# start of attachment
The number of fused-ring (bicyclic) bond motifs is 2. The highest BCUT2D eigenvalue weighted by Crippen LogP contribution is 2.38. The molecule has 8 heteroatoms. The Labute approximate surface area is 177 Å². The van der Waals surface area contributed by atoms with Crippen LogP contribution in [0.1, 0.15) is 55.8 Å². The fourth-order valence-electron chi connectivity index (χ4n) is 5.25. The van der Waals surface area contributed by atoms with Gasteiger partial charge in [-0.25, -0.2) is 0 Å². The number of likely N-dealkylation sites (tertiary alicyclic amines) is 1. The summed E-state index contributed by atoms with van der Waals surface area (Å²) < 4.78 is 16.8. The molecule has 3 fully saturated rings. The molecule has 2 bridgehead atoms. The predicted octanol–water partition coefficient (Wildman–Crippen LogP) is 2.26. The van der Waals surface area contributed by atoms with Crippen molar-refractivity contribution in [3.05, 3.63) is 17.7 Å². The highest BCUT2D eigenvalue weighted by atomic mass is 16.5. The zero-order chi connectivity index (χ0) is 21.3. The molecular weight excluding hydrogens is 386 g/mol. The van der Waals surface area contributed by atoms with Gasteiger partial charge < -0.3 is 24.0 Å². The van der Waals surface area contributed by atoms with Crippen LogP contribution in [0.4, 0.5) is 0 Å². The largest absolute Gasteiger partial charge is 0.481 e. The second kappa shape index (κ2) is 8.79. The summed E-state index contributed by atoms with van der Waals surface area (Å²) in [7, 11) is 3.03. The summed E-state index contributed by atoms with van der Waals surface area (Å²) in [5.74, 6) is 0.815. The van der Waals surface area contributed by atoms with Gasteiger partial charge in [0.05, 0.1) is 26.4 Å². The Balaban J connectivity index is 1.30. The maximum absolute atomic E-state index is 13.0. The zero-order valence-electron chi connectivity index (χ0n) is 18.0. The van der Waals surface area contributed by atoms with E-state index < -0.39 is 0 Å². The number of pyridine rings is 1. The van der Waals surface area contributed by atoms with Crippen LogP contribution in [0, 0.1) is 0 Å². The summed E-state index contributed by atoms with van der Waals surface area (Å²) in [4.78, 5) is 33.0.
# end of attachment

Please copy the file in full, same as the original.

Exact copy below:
The number of fused-ring (bicyclic) bond motifs is 2. The highest BCUT2D eigenvalue weighted by Crippen LogP contribution is 2.38. The molecule has 8 heteroatoms. The Labute approximate surface area is 177 Å². The van der Waals surface area contributed by atoms with Crippen LogP contribution in [0.1, 0.15) is 55.8 Å². The fourth-order valence-electron chi connectivity index (χ4n) is 5.25. The van der Waals surface area contributed by atoms with Gasteiger partial charge in [-0.25, -0.2) is 0 Å². The number of likely N-dealkylation sites (tertiary alicyclic amines) is 1. The summed E-state index contributed by atoms with van der Waals surface area (Å²) < 4.78 is 16.8. The molecule has 3 fully saturated rings. The molecule has 2 bridgehead atoms. The predicted octanol–water partition coefficient (Wildman–Crippen LogP) is 2.26. The van der Waals surface area contributed by atoms with Crippen molar-refractivity contribution in [3.05, 3.63) is 17.7 Å². The highest BCUT2D eigenvalue weighted by atomic mass is 16.5. The zero-order chi connectivity index (χ0) is 21.3. The molecular weight excluding hydrogens is 386 g/mol. The van der Waals surface area contributed by atoms with Gasteiger partial charge < -0.3 is 24.0 Å². The van der Waals surface area contributed by atoms with Crippen LogP contribution in [0.4, 0.5) is 0 Å². The largest absolute Gasteiger partial charge is 0.481 e. The second kappa shape index (κ2) is 8.79. The summed E-state index contributed by atoms with van der Waals surface area (Å²) in [7, 11) is 3.03. The summed E-state index contributed by atoms with van der Waals surface area (Å²) in [5.74, 6) is 0.815. The van der Waals surface area contributed by atoms with Gasteiger partial charge in [0.05, 0.1) is 26.4 Å². The Balaban J connectivity index is 1.30. The maximum absolute atomic E-state index is 13.0. The zero-order valence-electron chi connectivity index (χ0n) is 18.0. The van der Waals surface area contributed by atoms with E-state index < -0.39 is 0 Å². The number of pyridine rings is 1. The van der Waals surface area contributed by atoms with Crippen LogP contribution in [0, 0.1) is 0 Å². The summed E-state index contributed by atoms with van der Waals surface area (Å²) in [4.78, 5) is 33.0.